Tigers could be on course for doubling their numbers in the wild, according to a new study.
The research, published Friday in the journal Science Advances, used satellite imagery to measure the decline from 2001-2014 of tiger habitat in the 13 countries that host wild tigers, finding that the loss was far less than anticipated.
Because of the vast tracts of land involved, and the myriad jurisdictions, a significant challenge has been in monitoring the situation, but the researchers involved in this latest study hope they have found a solution not only for tigers, but one that can be replicated to the benefit of other species, too.
"After St. Petersburg, a group of scientists asked whether this idea of doubling the wild tiger population was even possible," says lead author Anup Joshi of the University of Minnesota, in a telephone interview with The Christian Science Monitor.
At the 2010 International Tiger Conservation Forum in St. Petersburg, Russia, nations and conservation groups agreed to take steps to double the world tiger population.
They identified 76 tiger conservation landscapes, including 29 crucial ones, which would need monitoring at least every two years.
But the question was how this monitoring would take place. Certainly, there have been efforts to comply, but it has been something of a piecemeal approach, with no study considering the entirety of the tiger landscapes at one time – until now.
"The best way to do this, to cover these huge areas, is by remote sensing – satellite data," Dr. Joshi tells the Monitor. "Bear in mind, most of these countries are developing, with limited resources."
But with the explosion of computer power, cloud storage and mobile technology in recent years, undertaking such complex analysis is no longer only within the purview of a privileged minority.
The researchers determined to both take advantage of this for their own work, and lay the groundwork for popular participation going forward.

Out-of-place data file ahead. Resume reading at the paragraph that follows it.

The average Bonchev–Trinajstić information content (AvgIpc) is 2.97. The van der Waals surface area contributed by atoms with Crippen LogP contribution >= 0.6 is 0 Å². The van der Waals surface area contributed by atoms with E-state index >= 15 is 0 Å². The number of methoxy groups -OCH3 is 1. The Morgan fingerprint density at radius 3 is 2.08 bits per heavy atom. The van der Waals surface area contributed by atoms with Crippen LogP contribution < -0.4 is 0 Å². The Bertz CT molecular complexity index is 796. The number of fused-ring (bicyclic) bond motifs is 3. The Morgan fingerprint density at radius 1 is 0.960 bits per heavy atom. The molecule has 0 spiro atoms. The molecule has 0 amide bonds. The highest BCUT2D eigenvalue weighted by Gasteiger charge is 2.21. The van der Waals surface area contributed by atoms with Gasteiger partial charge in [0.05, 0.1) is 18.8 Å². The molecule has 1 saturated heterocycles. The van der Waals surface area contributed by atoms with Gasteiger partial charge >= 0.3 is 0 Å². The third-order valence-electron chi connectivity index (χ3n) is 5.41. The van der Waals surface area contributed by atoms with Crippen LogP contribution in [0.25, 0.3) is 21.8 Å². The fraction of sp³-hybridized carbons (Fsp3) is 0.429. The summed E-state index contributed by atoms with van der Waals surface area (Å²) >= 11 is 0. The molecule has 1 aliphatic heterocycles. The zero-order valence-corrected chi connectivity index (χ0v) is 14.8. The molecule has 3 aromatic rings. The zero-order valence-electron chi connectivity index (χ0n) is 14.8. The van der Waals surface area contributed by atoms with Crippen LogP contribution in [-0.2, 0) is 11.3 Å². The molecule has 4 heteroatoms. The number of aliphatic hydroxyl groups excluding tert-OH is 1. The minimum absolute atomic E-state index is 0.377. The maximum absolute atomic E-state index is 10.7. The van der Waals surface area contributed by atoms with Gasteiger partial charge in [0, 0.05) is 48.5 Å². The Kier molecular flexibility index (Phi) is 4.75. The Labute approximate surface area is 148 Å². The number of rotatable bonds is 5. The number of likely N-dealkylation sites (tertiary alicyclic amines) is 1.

They used a resource that combines freely available information from NASA satellites and the processing power of Google Earth to provide constantly updated analysis of the world’s forests: Global Forest Watch.
"From our perspective, it is remarkable and unexpected that only 7.7 percent of the [tiger] range was lost to conversion over the study period," write Joshi et al.
Predicted habitat loss had been much higher for two main reasons: First, the 13 countries involved are some of the "fastest-growing economies in the world"; second, many of the 29 highest-priority Tiger Conservation Landscapes are surrounded by areas "supporting the highest rural population densities on Earth."
"This shows that the efforts of the governments and the park authorities are real," says Joshi. "If they weren’t, there would have been much more loss. But while this is undoubtedly good news, we did still lose areas, so we need to keep working."
Global Forest Watch will form part of that drive, helping to make the process of monitoring as transparent as possible. Already, it has added a tiger layer to its interactive mapping, allowing anyone with Internet access to monitor the state of the tiger conservation landscapes.
Users can sign up for alerts about a given region, which will inform them of any significant change in forest cover. And, going forward, Joshi and his colleagues hope that such systems will become even more interactive, allowing people on the ground to submit updates as well, supplementing the satellite data.
And yet forest cover (habitat) represents just one of the factors affecting tiger populations, which currently total a mere 3,500 wild individuals, the others being prey abundance and the threat of poaching.
But even in the face of poaching – the biggest threat to tigers, according to Joshi – there is hope. The professor mentions an anti-poaching community group in Nepal, by way of example, which voluntarily reports poaching activities to the authorities.
"If there’s commitment, it can be done," says Joshi. "The targets can be reached."